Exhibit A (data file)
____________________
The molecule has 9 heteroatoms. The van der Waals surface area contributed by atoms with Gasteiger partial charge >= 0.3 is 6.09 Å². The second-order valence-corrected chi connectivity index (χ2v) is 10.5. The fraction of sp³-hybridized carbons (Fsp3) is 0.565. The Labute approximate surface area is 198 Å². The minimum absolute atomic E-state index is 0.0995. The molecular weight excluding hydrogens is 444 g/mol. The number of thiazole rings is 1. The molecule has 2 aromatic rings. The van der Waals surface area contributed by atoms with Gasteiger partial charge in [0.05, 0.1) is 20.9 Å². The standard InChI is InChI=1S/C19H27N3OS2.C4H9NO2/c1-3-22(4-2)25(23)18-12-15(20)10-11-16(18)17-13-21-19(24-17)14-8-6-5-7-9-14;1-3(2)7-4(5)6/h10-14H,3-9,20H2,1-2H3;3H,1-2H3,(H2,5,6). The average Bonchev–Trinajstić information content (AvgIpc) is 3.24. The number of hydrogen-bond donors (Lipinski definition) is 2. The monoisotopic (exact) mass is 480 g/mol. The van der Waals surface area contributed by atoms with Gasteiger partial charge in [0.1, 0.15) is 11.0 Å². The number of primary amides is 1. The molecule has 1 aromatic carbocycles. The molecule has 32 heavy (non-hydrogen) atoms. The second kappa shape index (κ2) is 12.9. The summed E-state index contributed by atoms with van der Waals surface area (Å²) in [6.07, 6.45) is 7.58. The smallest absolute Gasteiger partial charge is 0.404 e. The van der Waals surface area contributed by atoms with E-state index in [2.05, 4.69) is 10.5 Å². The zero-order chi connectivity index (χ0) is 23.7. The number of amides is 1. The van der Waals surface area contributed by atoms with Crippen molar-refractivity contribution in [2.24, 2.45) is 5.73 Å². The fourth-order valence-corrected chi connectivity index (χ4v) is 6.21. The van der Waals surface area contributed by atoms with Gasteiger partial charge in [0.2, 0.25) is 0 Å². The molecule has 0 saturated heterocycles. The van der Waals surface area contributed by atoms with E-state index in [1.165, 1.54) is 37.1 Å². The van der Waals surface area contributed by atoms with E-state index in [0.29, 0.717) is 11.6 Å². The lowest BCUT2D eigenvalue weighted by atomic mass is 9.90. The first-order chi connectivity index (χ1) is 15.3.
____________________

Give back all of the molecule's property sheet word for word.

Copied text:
The molecule has 9 heteroatoms. The van der Waals surface area contributed by atoms with Gasteiger partial charge >= 0.3 is 6.09 Å². The second-order valence-corrected chi connectivity index (χ2v) is 10.5. The fraction of sp³-hybridized carbons (Fsp3) is 0.565. The Labute approximate surface area is 198 Å². The minimum absolute atomic E-state index is 0.0995. The molecular weight excluding hydrogens is 444 g/mol. The number of thiazole rings is 1. The molecule has 2 aromatic rings. The van der Waals surface area contributed by atoms with Gasteiger partial charge in [0.05, 0.1) is 20.9 Å². The standard InChI is InChI=1S/C19H27N3OS2.C4H9NO2/c1-3-22(4-2)25(23)18-12-15(20)10-11-16(18)17-13-21-19(24-17)14-8-6-5-7-9-14;1-3(2)7-4(5)6/h10-14H,3-9,20H2,1-2H3;3H,1-2H3,(H2,5,6). The average Bonchev–Trinajstić information content (AvgIpc) is 3.24. The number of hydrogen-bond donors (Lipinski definition) is 2. The monoisotopic (exact) mass is 480 g/mol. The van der Waals surface area contributed by atoms with Gasteiger partial charge in [0.1, 0.15) is 11.0 Å². The number of primary amides is 1. The molecule has 1 aromatic carbocycles. The molecule has 32 heavy (non-hydrogen) atoms. The second kappa shape index (κ2) is 12.9. The summed E-state index contributed by atoms with van der Waals surface area (Å²) in [6.07, 6.45) is 7.58. The smallest absolute Gasteiger partial charge is 0.404 e. The van der Waals surface area contributed by atoms with E-state index in [2.05, 4.69) is 10.5 Å². The zero-order chi connectivity index (χ0) is 23.7. The number of amides is 1. The van der Waals surface area contributed by atoms with Crippen molar-refractivity contribution in [2.24, 2.45) is 5.73 Å². The fourth-order valence-corrected chi connectivity index (χ4v) is 6.21. The van der Waals surface area contributed by atoms with Gasteiger partial charge in [0.2, 0.25) is 0 Å². The molecule has 0 saturated heterocycles. The van der Waals surface area contributed by atoms with E-state index in [1.165, 1.54) is 37.1 Å². The van der Waals surface area contributed by atoms with E-state index in [0.29, 0.717) is 11.6 Å². The lowest BCUT2D eigenvalue weighted by atomic mass is 9.90. The first-order chi connectivity index (χ1) is 15.3.